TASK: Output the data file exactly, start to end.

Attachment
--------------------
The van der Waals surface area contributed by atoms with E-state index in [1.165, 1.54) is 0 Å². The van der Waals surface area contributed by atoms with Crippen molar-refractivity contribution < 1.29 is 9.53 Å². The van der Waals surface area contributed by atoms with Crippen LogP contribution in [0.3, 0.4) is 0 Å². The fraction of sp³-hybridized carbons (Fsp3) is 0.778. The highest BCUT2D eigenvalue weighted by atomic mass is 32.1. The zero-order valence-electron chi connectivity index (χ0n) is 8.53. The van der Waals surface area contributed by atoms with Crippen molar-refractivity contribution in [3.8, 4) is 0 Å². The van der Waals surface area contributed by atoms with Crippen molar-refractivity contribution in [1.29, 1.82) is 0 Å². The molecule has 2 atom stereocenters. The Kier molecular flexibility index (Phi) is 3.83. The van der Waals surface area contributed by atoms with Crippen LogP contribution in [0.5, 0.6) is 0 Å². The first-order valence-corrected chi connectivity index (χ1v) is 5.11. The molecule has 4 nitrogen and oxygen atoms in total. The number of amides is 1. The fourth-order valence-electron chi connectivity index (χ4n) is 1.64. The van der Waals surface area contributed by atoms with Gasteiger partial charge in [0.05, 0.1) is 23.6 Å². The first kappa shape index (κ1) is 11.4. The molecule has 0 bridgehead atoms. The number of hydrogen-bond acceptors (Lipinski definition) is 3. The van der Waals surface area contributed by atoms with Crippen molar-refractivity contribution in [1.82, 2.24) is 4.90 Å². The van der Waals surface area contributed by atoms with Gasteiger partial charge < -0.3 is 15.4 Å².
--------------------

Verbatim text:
The van der Waals surface area contributed by atoms with E-state index in [1.165, 1.54) is 0 Å². The van der Waals surface area contributed by atoms with Crippen molar-refractivity contribution < 1.29 is 9.53 Å². The van der Waals surface area contributed by atoms with Crippen LogP contribution in [0.3, 0.4) is 0 Å². The fraction of sp³-hybridized carbons (Fsp3) is 0.778. The highest BCUT2D eigenvalue weighted by atomic mass is 32.1. The zero-order valence-electron chi connectivity index (χ0n) is 8.53. The van der Waals surface area contributed by atoms with Crippen molar-refractivity contribution in [3.8, 4) is 0 Å². The van der Waals surface area contributed by atoms with Crippen molar-refractivity contribution in [1.29, 1.82) is 0 Å². The molecule has 2 atom stereocenters. The Kier molecular flexibility index (Phi) is 3.83. The van der Waals surface area contributed by atoms with Crippen LogP contribution in [0.5, 0.6) is 0 Å². The first-order valence-corrected chi connectivity index (χ1v) is 5.11. The molecule has 4 nitrogen and oxygen atoms in total. The number of amides is 1. The fourth-order valence-electron chi connectivity index (χ4n) is 1.64. The van der Waals surface area contributed by atoms with Gasteiger partial charge in [0.05, 0.1) is 23.6 Å². The first kappa shape index (κ1) is 11.4. The molecule has 0 bridgehead atoms. The number of hydrogen-bond acceptors (Lipinski definition) is 3. The van der Waals surface area contributed by atoms with Crippen molar-refractivity contribution in [1.82, 2.24) is 4.90 Å². The van der Waals surface area contributed by atoms with Gasteiger partial charge < -0.3 is 15.4 Å².